‘Public Private Partnerships can change the face of healthcare in Africa’ – this was a bold and apt statement made by Dr Amit Thakker, Chairman of Kenya Healthcare Federation during the Tanzania Health Summit in 2016.
The public private partnership system he proposed echoes the principal of an integrated health system that is at the heart of Ontario’s Local Health Integration Network (LHIN) in Canada.
While Tanzania and Ontario have grossly different health systems, both rely on health service provided by privately owned entities.
There’s a lot that Tanzania can learn from their Canadian counterparts. The Local Health Integrated Network (LHIN) plan, integrate and fund local health care, improving access and patient experience. This is done by bringing together a variety of stakeholders to achieve the common goal of improving access to healthcare for all.
• In Ontario, each region has a LHIN which is further divided into smaller sub-regions having their own respective sub-LHINs. This enables each sub-region to focus more on their target population and the diseases affecting them.
For example; some sub-regions of the province have older people, hence the incidence of ischemic heart disease would be more. The LHIN system allows different regions to implement the vision of the ministry of health at a local level.
This new system reduced unnecessary bureaucracy and in turn helped many sub-regions save up to 8 per cent of their allocated budget. This is an important lesson for Tanzania.
• The establishment of the LHIN system also created a better sense of responsibility in terms of using the allocated health budget. Numerous sub-regions used their budget well and self-funded a lot of the health initiatives without creating an extra deficit for the federal government.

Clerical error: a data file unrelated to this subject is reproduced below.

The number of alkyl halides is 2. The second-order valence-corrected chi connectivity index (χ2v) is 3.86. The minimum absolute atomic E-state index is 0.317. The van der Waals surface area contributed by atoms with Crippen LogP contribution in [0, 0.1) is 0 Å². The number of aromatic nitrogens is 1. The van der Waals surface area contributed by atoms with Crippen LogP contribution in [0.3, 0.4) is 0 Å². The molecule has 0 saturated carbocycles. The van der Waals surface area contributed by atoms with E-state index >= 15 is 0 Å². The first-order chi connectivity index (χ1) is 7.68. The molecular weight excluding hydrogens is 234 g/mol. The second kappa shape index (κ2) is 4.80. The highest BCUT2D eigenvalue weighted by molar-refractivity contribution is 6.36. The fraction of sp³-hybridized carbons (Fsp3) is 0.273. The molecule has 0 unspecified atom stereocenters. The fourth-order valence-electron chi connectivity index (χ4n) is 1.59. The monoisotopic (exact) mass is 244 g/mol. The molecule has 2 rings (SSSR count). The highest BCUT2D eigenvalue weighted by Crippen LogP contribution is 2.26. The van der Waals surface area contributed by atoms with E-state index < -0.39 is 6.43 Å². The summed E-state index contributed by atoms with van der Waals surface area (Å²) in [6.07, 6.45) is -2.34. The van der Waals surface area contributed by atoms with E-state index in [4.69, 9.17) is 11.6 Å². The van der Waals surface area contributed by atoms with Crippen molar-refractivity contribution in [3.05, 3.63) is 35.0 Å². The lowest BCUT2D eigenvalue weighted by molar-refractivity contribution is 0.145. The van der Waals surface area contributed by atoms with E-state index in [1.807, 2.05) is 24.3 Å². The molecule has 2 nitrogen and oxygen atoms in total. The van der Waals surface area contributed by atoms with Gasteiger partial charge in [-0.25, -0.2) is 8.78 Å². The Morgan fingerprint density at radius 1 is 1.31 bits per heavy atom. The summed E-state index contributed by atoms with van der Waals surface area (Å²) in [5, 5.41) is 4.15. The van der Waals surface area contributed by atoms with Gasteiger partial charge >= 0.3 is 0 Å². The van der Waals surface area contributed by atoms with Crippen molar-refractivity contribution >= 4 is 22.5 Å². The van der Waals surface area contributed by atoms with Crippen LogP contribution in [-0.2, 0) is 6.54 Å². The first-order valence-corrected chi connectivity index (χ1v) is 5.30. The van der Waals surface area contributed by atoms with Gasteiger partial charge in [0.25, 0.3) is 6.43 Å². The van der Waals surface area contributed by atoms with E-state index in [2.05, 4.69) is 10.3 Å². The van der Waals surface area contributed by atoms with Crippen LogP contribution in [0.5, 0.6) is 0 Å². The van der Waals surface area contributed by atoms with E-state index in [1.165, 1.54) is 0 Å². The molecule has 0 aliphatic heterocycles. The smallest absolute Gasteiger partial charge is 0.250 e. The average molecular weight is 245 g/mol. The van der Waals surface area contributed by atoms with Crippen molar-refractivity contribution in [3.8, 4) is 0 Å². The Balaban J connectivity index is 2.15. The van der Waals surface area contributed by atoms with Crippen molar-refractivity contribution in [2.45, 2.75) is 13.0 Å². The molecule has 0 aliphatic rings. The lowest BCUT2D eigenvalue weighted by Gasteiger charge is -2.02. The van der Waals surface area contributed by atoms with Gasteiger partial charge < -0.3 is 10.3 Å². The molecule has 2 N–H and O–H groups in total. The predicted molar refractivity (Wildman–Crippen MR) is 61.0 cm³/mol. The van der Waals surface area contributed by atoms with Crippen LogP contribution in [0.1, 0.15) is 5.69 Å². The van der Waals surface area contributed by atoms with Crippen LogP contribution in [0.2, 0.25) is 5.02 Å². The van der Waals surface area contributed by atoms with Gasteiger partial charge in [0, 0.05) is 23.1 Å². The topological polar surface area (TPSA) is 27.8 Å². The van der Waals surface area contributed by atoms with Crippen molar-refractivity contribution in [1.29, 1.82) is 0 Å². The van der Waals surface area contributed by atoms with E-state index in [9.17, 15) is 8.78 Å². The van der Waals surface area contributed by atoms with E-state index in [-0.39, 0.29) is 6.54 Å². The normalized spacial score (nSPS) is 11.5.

• Another benefit of the LHIN system is community engagement. It involves the public and takes feedback from the community regarding primary care, mental health and much more. They then use this feedback to improve the health services in the area.
• The LHIN system facilitates coordinated care where health facilities communicate with each other in case a patient gets services from different health centers.
This creates a harmonious relationship between healthcare workers and leaders of different health institutions unlike in Tanzania, where competition and profit are in most cases considered a priority.
Today, a year after Dr Thakker’s speech, Tanzania is still lacking a robust Public Private Partnership (PPP).
Private facilities near each other continue to invest in the same resources competing for the same demographic. Often, patients would have to repeat medical tests when shifting from one facility to another as patient records are not always shared between healthcare providers causing delays due to repetitive history taking.
The lack of understanding between private and public entities is one main problem in Tanzania. The current status quo of ‘public vs private’, a competition that exists in the minds of various health stakeholders hinders the effectiveness of better healthcare for the Tanzanians.
This is reflected by a statement from the CEO of Sanitas Hospital, Mr Murthy Venkateswaran, “The public sector does not trust the private sector and until this is overcome, an integrated health system in Tanzania will only be a dream.”
The author is a Tanzanian health professional pursuing post-graduate studies in Public Health at Western University, Canada.